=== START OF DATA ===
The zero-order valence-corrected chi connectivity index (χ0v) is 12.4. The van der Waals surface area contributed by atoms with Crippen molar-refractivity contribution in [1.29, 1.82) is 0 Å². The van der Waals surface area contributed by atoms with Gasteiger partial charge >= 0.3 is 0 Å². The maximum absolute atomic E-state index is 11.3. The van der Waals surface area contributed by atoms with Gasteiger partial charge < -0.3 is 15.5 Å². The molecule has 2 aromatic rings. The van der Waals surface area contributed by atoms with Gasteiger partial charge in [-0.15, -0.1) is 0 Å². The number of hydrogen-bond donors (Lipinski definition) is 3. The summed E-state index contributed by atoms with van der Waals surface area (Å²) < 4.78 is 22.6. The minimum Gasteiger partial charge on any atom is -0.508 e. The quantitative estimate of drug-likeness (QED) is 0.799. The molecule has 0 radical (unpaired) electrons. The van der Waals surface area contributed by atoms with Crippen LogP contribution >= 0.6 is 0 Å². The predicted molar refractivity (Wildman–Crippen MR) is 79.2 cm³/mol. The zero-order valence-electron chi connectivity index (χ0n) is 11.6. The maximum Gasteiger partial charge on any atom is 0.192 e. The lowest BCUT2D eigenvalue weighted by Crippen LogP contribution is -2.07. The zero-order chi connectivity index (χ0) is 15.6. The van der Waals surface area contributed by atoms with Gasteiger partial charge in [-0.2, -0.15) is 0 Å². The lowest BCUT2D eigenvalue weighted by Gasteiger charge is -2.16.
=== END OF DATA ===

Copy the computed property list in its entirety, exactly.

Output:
The zero-order valence-corrected chi connectivity index (χ0v) is 12.4. The van der Waals surface area contributed by atoms with Crippen molar-refractivity contribution in [1.29, 1.82) is 0 Å². The van der Waals surface area contributed by atoms with Gasteiger partial charge >= 0.3 is 0 Å². The maximum absolute atomic E-state index is 11.3. The van der Waals surface area contributed by atoms with Gasteiger partial charge < -0.3 is 15.5 Å². The molecule has 2 aromatic rings. The van der Waals surface area contributed by atoms with Gasteiger partial charge in [-0.15, -0.1) is 0 Å². The number of hydrogen-bond donors (Lipinski definition) is 3. The summed E-state index contributed by atoms with van der Waals surface area (Å²) < 4.78 is 22.6. The minimum Gasteiger partial charge on any atom is -0.508 e. The quantitative estimate of drug-likeness (QED) is 0.799. The molecule has 0 radical (unpaired) electrons. The van der Waals surface area contributed by atoms with Crippen LogP contribution >= 0.6 is 0 Å². The predicted molar refractivity (Wildman–Crippen MR) is 79.2 cm³/mol. The zero-order valence-electron chi connectivity index (χ0n) is 11.6. The maximum Gasteiger partial charge on any atom is 0.192 e. The lowest BCUT2D eigenvalue weighted by Crippen LogP contribution is -2.07. The zero-order chi connectivity index (χ0) is 15.6. The van der Waals surface area contributed by atoms with Gasteiger partial charge in [-0.2, -0.15) is 0 Å². The lowest BCUT2D eigenvalue weighted by Gasteiger charge is -2.16.